I hope someone can help figure out where my error lies. Calling `g 3 4 0 2 (M.empty,0) []`, I would expect `[[2,1,0,1]]` as a result. Instead, I'm seeing `[[2,1,0,1],[2,1,0,1]]`.

The program is supposed to accumulate distinct digit patterns of length `m` by adding a different digit to the list each time, returning back down when reaching `n-1` and up when reaching `0`. The apparent problem happens in the middle when the function is called recursively for both the up and down directions.

If I comment out line 11 like so:

``````else g n m (digitCount + 1) (lastDigit + 1) (hash',hashCount') (lastDigit:digits)
-- g n m (digitCount + 1) (lastDigit - 1) (hash',hashCount') (lastDigit:digits)
``````

I get the correct result `[]`

As when commenting out line 11 and modifying line 10 to:

``````else g n m (digitCount + 1) (lastDigit - 1) (hash',hashCount') (lastDigit:digits)
``````

Again, a correct result `[[2,1,0,1]]`

Why when calling `g` twice using the `++` operator, I'm getting two `[2,1,0,1]`'s instead of just one? In my thinking, each result in `g` should be distinct because in any recursive call, a different order of digits is (or should be) accumulating.

``````import qualified Data.Map as M

g :: Int -> Int -> Int -> Int -> (M.Map Int Bool, Int) -> [Int] -> [[Int]]
g n m digitCount lastDigit (hash,hashCount) digits
| digitCount == m = if test then [reverse digits] else []
| otherwise       =
if lastDigit == 0
then g n m (digitCount + 1) (lastDigit + 1) (hash',hashCount') (lastDigit:digits)
else if lastDigit == n - 1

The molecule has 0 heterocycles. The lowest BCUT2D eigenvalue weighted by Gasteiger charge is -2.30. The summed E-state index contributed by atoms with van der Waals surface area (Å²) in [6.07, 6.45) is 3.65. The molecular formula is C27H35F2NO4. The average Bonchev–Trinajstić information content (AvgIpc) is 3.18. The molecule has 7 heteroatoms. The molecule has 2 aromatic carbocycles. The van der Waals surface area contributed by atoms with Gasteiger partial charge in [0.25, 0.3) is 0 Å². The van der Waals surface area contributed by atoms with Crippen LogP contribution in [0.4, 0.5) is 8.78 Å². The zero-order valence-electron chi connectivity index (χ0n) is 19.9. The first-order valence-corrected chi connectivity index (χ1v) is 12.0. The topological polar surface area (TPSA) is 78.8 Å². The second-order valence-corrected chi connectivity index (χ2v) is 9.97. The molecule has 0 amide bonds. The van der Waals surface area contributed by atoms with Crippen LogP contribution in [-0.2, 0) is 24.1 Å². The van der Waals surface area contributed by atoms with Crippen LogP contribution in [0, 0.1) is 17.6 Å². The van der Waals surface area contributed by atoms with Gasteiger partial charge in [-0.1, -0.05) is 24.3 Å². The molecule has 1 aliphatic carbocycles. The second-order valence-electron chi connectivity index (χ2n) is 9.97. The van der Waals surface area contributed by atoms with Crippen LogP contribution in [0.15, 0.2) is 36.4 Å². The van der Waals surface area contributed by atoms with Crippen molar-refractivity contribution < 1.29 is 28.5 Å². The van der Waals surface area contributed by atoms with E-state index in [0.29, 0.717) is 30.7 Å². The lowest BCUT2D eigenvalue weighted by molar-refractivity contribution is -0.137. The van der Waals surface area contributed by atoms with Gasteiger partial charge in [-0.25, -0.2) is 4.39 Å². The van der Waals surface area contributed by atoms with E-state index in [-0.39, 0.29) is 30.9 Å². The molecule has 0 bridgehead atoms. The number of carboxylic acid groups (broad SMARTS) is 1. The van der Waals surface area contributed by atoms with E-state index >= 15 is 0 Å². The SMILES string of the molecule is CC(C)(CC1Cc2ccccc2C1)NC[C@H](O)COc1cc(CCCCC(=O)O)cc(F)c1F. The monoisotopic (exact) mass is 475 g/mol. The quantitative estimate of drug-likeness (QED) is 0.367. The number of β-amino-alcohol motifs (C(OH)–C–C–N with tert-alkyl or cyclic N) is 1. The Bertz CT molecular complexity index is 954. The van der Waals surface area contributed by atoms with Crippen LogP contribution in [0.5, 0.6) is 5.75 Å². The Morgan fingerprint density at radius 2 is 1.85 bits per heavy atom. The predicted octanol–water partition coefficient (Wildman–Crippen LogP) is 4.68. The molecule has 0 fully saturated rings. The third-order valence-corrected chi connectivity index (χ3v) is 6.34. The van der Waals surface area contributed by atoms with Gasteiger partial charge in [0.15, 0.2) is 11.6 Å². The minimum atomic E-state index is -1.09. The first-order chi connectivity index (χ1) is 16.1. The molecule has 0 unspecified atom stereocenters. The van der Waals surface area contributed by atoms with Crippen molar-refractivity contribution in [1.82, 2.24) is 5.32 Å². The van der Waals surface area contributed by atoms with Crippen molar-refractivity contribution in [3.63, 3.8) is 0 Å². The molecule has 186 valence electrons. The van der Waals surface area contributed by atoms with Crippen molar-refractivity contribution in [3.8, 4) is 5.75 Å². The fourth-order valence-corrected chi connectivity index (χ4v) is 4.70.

then g n m (digitCount + 1) (lastDigit - 1) (hash',hashCount') (lastDigit:digits)
else g n m (digitCount + 1) (lastDigit + 1) (hash',hashCount') (lastDigit:digits)
++ g n m (digitCount + 1) (lastDigit - 1) (hash',hashCount') (lastDigit:digits)
where test = hashCount == n
(hash',hashCount') =
if test
then (M.empty,hashCount)
else case M.lookup lastDigit hash of
Just anyting -> (hash,hashCount)
Nothing      -> (M.insert lastDigit True hash,hashCount + 1)
``````
-
I would first be explicit with your types. Are you expecting `[ [ Int ] ]`? –  ChaosPandion Aug 22 at 2:24
@ChaosPandion thanks for your comment. I added a type declaration to the code and question. Still same result and apparent error. –  groovy Aug 22 at 2:56
I spent a while writing up an answer to your other question, just to notice that it got deleted. I figure there's no reason for my effort to go to waste, so here you go. Hope it's helpful. –  Daniel Wagner Sep 27 at 5:23
And the complete code for the previous paste, with imports and a few aesthetic cleanups but none of the commentary. –  Daniel Wagner Sep 27 at 5:34
@DanielWagner Thanks so much Daniel for your effort, I'll look it over..roliu pointed out a mistake in my thinking about testing one vs all members (significant loss in efficiency) so i wanted to rethink the whole idea. –  groovy Sep 27 at 16:09
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Why when calling g twice using the ++ operator, I'm getting two [2,1,0,1]'s instead of just one? In my thinking, each result in g should be distinct because in any recursive call, a different order of digits is (or should be) accumulating.

But your pair of (Map,Int) is the same in both calls, so the recursive calls don't know what has been found by the other call. Consider the call g ... (lastDigit-1). It will also call g ... (lastDigit) (by adding 1 to (lastDigit-1) that it got), and follow the branch g ... (lastDigit+1) to produce the same result.

Also, (Map a ()) is a (Set a), and since you don't use the Bool value from the map, it is the same as ():

``````    import qualified Data.Set as S

g :: Int -> Int -> Int -> Int -> (S.Set Int, Int) -> [Int] -> [[Int]]
g n m digitCount lastDigit (hash,hashCount) digits
| digitCount == m = if test then [reverse digits] else []
| lastDigit < 0 || lastDigit == n  = []
| otherwise       = g n m d' (lastDigit + 1) h' (lastDigit:digits)
++ g n m d' (lastDigit - 1) h' (lastDigit:digits)
where test = hashCount == n
d' = digitCount + 1
h'
| test  = (S.empty,hashCount)
| S.member lastDigit hash  = (hash,hashCount)
| otherwise = (S.insert lastDigit hash,hashCount + 1)
``````
-